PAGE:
Small-scale micro-bioreactors have become the cultivation vessel of choice during the first steps of bioprocess development. They combine high cultivation throughput with enhanced cost efficiency per cultivation. To gain the most possible information in the early phases of process development, online monitoring of important process parameters is highly advantageous. One of these important process parameters is the oxygen transfer rate (OTR). Measurement of the OTR, however, is only available for small-scale fermentations in shake flasks via the established RAMOS technology until now. A microtiter plate-based (MTP) mu RAMOS device would enable significantly increased cultivation throughput and reduced resource consumption. Still, the requirements of miniaturization for valve and sensor solutions have prevented this transfer so far. This study reports the successful transfer of the established RAMOS technology from shake flasks to 48-well microtiter plates. The introduced mu RAMOS device was validated by means of one bacterial, one plant cell suspension culture and two yeast cultures.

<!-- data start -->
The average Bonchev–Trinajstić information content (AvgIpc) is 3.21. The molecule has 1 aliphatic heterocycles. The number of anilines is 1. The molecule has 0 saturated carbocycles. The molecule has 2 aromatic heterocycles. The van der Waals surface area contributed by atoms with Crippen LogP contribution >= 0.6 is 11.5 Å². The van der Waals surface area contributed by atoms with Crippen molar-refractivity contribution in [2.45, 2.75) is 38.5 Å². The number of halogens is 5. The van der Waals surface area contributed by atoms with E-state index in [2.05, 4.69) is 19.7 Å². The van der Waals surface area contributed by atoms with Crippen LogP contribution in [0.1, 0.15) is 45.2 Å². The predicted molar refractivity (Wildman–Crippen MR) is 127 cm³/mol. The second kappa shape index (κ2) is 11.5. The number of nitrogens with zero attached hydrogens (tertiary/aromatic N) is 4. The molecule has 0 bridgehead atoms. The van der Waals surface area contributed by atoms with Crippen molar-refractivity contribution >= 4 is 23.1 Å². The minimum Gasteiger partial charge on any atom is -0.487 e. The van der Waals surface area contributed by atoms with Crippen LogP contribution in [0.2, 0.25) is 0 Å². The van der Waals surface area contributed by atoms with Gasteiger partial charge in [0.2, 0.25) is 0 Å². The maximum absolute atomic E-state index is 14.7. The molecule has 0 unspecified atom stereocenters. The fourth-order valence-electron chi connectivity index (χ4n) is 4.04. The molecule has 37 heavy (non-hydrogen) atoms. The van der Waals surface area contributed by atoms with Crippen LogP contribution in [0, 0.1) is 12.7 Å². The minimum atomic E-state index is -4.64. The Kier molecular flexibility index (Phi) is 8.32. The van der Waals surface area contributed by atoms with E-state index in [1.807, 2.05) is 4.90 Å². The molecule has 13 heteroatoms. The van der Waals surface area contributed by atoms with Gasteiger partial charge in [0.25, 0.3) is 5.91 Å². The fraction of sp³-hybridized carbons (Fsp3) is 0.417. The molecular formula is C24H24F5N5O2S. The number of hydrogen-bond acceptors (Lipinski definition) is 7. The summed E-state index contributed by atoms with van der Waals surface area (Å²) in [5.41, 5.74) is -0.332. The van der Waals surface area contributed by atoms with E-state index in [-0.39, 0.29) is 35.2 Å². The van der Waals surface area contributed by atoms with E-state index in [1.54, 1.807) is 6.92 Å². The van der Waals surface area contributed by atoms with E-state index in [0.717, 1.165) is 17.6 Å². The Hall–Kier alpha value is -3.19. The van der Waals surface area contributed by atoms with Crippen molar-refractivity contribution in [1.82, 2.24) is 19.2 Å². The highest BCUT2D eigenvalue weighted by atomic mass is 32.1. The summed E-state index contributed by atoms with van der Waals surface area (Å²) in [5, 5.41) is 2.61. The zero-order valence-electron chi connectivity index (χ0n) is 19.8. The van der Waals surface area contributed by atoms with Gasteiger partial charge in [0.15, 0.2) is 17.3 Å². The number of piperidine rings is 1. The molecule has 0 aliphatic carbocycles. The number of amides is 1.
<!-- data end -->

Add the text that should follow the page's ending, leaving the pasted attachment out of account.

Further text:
A technical solution for the required miniaturized valve and sensor implementation for an MTP-based mu RAMOS device is presented. A microfluidic cover contains in total 96 pneumatic valves and 48 optical fibers, providing two valves and one optical fiber for each well. To reduce costs, an optical multiplexer for eight oxygen measuring instruments and 48 optical fibers is introduced. This configuration still provides a reasonable number of measurements per time and well. The well-to-well deviation is investigated by 48 identical Escherichia coli cultivations showing standard deviations comparable to those of the shake flask RAMOS system. The yeast Hansenula polymorpha and parsley suspension culture were also investigated.
The introduced MTP-based mu RAMOS device enables a sound and well resolved OTR monitoring for fast- and slow-growing organisms. It offers a quality similar to standard RAMOS in OTR determination combined with an easier handling. The experimental throughput is increased 6-fold and the media consumption per cultivation is decreased roughly 12.5-fold compared to the established eight shake flask RAMOS device.
Authors: Flitsch, David; Krabbe, Sebastian; Ladner, Tobias; Beckers, Mario; Schilling, Jana; Mahr, Stefan; Conrath, Uwe; Schomburg, Werner K; Büchs, Jochen
Journal: Journal of Biological Engineering (2016), Volume: 10, Article Number: 14
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